In conclusion, these findings support the hypothesis that SUA is more a marker of the magnitude of the cerebral infarction than a strong independent predictor of AIS outcome. In other words, SUA is an acute indicator of stroke severity if this response is proportional to the infarction size. This idea should be consistently confirmed in further studies.


goto top of outline Acknowledgements

The PREMIER study received unrestricted financial support from conception to execution by Sanofi, Mexico. The pharmaceutical company was involved in the design of the study, but had no role in the selection of patients, data analysis, the preparation of this article or the decision for submission to publication.

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    External Resources

  27. Chiquete E, Cantú-Brito C, Villarreal-Careaga J, Murillo-Bonilla LM, Rangel-Guerra R, León-Jiménez C, et al: [Obesity paradox and functional recovery in first-ever acute ischemic stroke survivors: the PREMIER study]. Rev Neurol 2010;51:705-713.

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  28. Cantú-Brito C, Ruiz-Sandoval JL, Murillo-Bonilla LM, Chiquete E, León-Jiménez C, Arauz A, et al: The first Mexican multicenter register on ischaemic stroke (the PREMIER study): demographics, risk factors and outcome. Int J Stroke 2011;6:93-94.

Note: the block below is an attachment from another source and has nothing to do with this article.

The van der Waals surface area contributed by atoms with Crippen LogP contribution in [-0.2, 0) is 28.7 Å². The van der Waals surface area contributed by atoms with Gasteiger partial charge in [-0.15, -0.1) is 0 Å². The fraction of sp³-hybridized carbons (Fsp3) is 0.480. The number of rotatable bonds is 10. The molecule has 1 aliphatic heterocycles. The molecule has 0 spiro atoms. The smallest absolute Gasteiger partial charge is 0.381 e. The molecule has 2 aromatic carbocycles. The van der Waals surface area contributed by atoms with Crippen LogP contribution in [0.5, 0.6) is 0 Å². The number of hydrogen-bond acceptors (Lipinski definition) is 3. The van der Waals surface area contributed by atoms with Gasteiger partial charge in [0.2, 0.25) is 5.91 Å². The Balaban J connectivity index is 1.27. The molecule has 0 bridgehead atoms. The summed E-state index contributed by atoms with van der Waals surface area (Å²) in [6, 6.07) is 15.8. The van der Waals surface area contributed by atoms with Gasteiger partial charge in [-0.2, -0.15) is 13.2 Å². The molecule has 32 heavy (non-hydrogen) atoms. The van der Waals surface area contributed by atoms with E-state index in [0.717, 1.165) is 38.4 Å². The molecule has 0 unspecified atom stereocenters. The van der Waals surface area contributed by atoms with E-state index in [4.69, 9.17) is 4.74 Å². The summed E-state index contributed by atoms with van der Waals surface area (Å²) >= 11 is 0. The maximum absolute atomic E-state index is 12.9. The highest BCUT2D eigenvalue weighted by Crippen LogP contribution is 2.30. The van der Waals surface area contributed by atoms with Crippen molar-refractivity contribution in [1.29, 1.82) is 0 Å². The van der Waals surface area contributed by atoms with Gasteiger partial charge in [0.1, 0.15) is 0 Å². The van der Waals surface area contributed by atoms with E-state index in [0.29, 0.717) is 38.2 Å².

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 goto top of outline Author Contacts

Carlos Cantú-Brito
Department of Neurology and Psychiatry, INCMNSZ
Vasco de Quiroga 15
Tlalpan, Mexico City 14000 (Mexico)
E-Mail carloscantu_brito@hotmail.com

 goto top of outline Article Information

Received: July 10, 2012
Accepted: December 18, 2012
Published online: February 22, 2013
Number of Print Pages : 7
Number of Figures : 3, Number of Tables : 3, Number of References : 33

 goto top of outline Publication Details

Cerebrovascular Diseases

Vol. 35, No. 2, Year 2013 (Cover Date: March 2013)

Journal Editor: Hennerici M.G. (Mannheim)
ISSN: 1015-9770 (Print), eISSN: 1421-9786 (Online)

For additional information: http://www.karger.com/CED